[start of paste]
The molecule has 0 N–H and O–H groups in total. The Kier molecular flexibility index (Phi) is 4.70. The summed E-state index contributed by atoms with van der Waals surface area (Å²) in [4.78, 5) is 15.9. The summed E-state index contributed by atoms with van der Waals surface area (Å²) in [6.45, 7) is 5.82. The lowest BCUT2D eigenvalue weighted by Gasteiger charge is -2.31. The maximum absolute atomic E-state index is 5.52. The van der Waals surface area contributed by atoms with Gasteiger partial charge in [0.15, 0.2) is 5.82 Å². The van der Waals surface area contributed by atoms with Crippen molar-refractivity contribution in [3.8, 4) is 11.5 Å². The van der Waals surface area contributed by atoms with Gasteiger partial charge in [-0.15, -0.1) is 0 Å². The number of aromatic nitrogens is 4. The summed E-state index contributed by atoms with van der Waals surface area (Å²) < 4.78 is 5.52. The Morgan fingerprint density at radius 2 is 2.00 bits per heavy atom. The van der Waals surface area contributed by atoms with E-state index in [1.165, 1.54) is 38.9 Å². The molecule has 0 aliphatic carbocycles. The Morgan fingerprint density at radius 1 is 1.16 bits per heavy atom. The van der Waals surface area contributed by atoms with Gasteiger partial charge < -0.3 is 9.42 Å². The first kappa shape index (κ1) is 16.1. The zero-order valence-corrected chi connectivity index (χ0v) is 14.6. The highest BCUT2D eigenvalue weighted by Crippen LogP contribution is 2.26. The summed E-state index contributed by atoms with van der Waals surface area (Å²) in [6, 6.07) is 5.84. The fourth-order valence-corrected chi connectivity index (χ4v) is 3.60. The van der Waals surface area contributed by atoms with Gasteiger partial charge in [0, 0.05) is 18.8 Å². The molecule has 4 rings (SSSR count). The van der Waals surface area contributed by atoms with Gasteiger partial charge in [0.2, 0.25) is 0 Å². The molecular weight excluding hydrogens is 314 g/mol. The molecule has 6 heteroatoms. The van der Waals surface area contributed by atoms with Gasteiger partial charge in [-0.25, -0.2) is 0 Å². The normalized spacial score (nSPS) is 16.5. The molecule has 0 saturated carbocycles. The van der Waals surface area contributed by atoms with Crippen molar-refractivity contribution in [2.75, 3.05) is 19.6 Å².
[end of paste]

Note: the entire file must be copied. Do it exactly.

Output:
The molecule has 0 N–H and O–H groups in total. The Kier molecular flexibility index (Phi) is 4.70. The summed E-state index contributed by atoms with van der Waals surface area (Å²) in [4.78, 5) is 15.9. The summed E-state index contributed by atoms with van der Waals surface area (Å²) in [6.45, 7) is 5.82. The lowest BCUT2D eigenvalue weighted by Gasteiger charge is -2.31. The maximum absolute atomic E-state index is 5.52. The van der Waals surface area contributed by atoms with Gasteiger partial charge in [0.15, 0.2) is 5.82 Å². The van der Waals surface area contributed by atoms with Crippen molar-refractivity contribution in [3.8, 4) is 11.5 Å². The van der Waals surface area contributed by atoms with Gasteiger partial charge in [-0.15, -0.1) is 0 Å². The number of aromatic nitrogens is 4. The summed E-state index contributed by atoms with van der Waals surface area (Å²) < 4.78 is 5.52. The Morgan fingerprint density at radius 2 is 2.00 bits per heavy atom. The van der Waals surface area contributed by atoms with E-state index in [1.165, 1.54) is 38.9 Å². The molecule has 0 aliphatic carbocycles. The Morgan fingerprint density at radius 1 is 1.16 bits per heavy atom. The van der Waals surface area contributed by atoms with Gasteiger partial charge < -0.3 is 9.42 Å². The first kappa shape index (κ1) is 16.1. The zero-order valence-corrected chi connectivity index (χ0v) is 14.6. The highest BCUT2D eigenvalue weighted by Crippen LogP contribution is 2.26. The summed E-state index contributed by atoms with van der Waals surface area (Å²) in [6, 6.07) is 5.84. The fourth-order valence-corrected chi connectivity index (χ4v) is 3.60. The van der Waals surface area contributed by atoms with Gasteiger partial charge in [0, 0.05) is 18.8 Å². The molecule has 4 rings (SSSR count). The van der Waals surface area contributed by atoms with Gasteiger partial charge in [0.2, 0.25) is 0 Å². The molecular weight excluding hydrogens is 314 g/mol. The molecule has 6 heteroatoms. The van der Waals surface area contributed by atoms with Gasteiger partial charge in [-0.25, -0.2) is 0 Å². The normalized spacial score (nSPS) is 16.5. The molecule has 0 saturated carbocycles. The van der Waals surface area contributed by atoms with Crippen molar-refractivity contribution in [2.75, 3.05) is 19.6 Å².